PORK is back on the global menu and expected to lead a surge in animal protein production in 2021, according to agribusiness specialists at Rabobank.
But local pork production growth will be limited, with Australia’s animal protein producers primarily concentrating on rebuilding cattle and sheep numbers in the year ahead, Rabobank has forecast.
Its Global Animal Protein Outlook 2021 report released this week predicts China’s initial recovery from African swine fever (ASF) will emerge as the biggest driver of growth in the global animal protein sector – while also representing the greatest risk for global trade.
Rabobank senior animal protein analyst Angus Gidley-Baird said after a challenging 2020, production growth was expected across most key animal protein markets and most species in 2021, but pork would be the driver.
“Pork production is expected to grow faster than its protein counterparts in 2021, driven by the ASF recovery in China and Vietnam, while poultry and aquaculture are also expected to grow based on post-COVID-19 improvements to foodservice,” Mr Gidley-Baird said.
He said China’s pig herd started its recovery last year, after nearly halving in size the previous year due to ASF and he predicted it would continue to grow strongly next year.
While ASF still threatens many of China’s smaller pork producers, who make up about half of the production, Rabobank expects the ongoing recovery could see the 2021 herd inventory reach above 80 per cent of pre-ASF levels, Mr Gidley-Baird said.
ASF still remains active across the globe, he said, with Germany continuing to manage an outbreak detected in September and further herd losses likely in the Philippines and also Vietnam.
But despite sporadic outbreaks in 2020, pork production is expected to increase ahead of other animal protein sources in 2021.
The outlook report said beef should return to modest growth, led by increased production in North America and Brazil, while wild-catch seafood is likely go against the growth trend, with a small decline expected due to climatic conditions and reduced quotas.
In Australia, the smallest cattle herd in more than 25 years will cause a slight dip in slaughter numbers in 2021 compared to 2020, it said.
But Mr Gidley-Baird said improved pastoral conditions should increase average carcase weights for a small lift in both production and exports.
Ongoing competition from producers, feedlotters and processors will ensure cattle prices remain strong, although prices are likely to ease as numbers build.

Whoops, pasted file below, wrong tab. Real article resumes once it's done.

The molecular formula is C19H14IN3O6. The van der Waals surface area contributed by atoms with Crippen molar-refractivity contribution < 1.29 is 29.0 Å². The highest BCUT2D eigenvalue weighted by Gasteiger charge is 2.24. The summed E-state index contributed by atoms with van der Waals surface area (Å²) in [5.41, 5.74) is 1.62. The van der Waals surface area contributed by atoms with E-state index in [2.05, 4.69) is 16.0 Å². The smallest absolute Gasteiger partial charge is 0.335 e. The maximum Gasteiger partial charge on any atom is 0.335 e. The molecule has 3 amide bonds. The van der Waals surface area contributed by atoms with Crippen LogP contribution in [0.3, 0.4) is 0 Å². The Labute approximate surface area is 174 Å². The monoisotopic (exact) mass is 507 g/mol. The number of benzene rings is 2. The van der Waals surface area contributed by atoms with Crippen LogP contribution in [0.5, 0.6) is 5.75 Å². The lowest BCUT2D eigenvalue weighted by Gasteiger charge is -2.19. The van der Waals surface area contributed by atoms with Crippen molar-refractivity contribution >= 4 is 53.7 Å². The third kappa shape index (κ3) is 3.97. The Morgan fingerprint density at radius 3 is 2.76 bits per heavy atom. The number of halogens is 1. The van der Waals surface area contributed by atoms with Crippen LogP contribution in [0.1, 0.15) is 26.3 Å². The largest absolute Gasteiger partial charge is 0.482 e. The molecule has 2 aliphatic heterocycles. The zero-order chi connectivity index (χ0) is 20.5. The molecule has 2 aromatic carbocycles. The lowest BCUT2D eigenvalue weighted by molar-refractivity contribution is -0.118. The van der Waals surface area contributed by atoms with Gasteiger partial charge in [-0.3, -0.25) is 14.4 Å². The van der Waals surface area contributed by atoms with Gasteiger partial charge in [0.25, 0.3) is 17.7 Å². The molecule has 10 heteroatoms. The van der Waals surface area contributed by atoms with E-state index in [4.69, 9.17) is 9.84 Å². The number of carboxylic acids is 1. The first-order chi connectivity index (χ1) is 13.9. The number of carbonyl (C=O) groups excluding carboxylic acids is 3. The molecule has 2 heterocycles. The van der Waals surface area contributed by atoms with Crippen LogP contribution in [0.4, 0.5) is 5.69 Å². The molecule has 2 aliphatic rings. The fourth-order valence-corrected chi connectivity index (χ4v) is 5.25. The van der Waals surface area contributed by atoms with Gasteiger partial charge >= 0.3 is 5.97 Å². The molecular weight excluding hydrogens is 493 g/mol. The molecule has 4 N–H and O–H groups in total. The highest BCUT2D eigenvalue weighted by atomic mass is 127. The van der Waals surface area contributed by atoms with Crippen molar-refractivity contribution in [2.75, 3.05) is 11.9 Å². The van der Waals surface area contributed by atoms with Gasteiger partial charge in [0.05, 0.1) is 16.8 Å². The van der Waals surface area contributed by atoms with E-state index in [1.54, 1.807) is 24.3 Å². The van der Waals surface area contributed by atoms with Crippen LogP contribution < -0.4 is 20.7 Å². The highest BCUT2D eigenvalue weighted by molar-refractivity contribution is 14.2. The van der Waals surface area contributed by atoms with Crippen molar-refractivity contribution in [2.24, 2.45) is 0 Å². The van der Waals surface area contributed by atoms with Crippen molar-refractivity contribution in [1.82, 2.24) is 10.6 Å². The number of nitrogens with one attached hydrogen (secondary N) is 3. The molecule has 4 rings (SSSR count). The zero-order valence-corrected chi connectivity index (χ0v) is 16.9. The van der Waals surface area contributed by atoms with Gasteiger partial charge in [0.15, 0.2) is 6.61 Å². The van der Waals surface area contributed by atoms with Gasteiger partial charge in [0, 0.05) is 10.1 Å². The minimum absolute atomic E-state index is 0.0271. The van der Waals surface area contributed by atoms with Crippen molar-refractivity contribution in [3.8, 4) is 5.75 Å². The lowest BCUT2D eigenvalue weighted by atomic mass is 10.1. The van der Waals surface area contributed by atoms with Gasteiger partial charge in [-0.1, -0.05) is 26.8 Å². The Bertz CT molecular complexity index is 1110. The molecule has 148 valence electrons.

“Continued high female slaughter rates in 2020 and high livestock prices suggests a focus by producers on trading cattle rather than retaining them for breeding, so we expect herd rebuilding activities to extend into 2021,” Mr Gidley-Baird said.
Australian lamb slaughter is expected to increase in 2021, despite the country’s smallest sheep flock in more than 75 years, the report predicts.
“Better breeding conditions and an increased focus on lamb production will drive increased lamb slaughter and, while carcase weights are expected to remain steady, production and, in turn, exports should grow,” Mr Gidley-Baird said.
Domestic demand for sheep and flock rebuilding is forecast in the outlook report to remain firm, with export demand key to lamb pricing.
Despite the forecast recovery in China’s domestic pork production, Chinese imports of pork, poultry, beef and seafood will continue to dominate global trade, the report predicts.
The report suggests any “irregular swings” from China in relation to international trade may have significant consequences for producers and markets.
“Changes in China’s import policies, shifts in China’s commitment under the phase one trade deal with the United States or moves to avoid human or animal health risks could all present trade issues in the coming year,” Mr Gidley-Baird said.
He said recovery from COVID-19 would continue to impact on the global animal protein market in 2021, with issues surrounding foodservice recovery, labour availability costs, supply chain transformations and food safety creating both opportunity and risk.
In the beef sector, Mr Gidley-Baird said labour availability and cost would remain the most pressing challenge for global beef processing and production.
“Given the higher cost and reduced opportunities in foodservice, margin squeeze will also be a challenge, however foodservice recovery will help lift these margins, particularly for higher-value beef cuts served in restaurants,” he said.
Reduced global poultry demand due to the economic downturn in some importing countries has impacted trade and created the need for more focus on domestic consumers, but Mr Gidley-Baird said foodservice recovery would help balance out supply and demand.
“Global seafood trade has been greatly affected by COVID-19, and the market risk will be ongoing pending foodservice recovery and improved demand – sectors such as shrimp are yet to recover from trade disruptions,” he said.
Mr Gidley-Baird said post COVID-19 opportunities would also emerge, largely on the back of foodservice recovery and the rise of e-commerce direct-to-consumer trends.
“Tech innovations – such as methane-reducing additives which improve feed efficiency, or traceability to mitigate animal disease risk and provide supply chain transparency – exemplified an increasing focus on sustainability and productivity in animal protein,” he said.
Mr Gidley-Baird said this technology would enable and accelerate commercial adoption into 2021, helping drive environmental, social and economic sustainability.
He said the increased role markets and regulators would play in improving sustainability of the animal protein supply chain would also become clearer in 2021, with the number of animal protein, food retail and foodservice companies making commitments to lessen their environmental footprint likely to grow.
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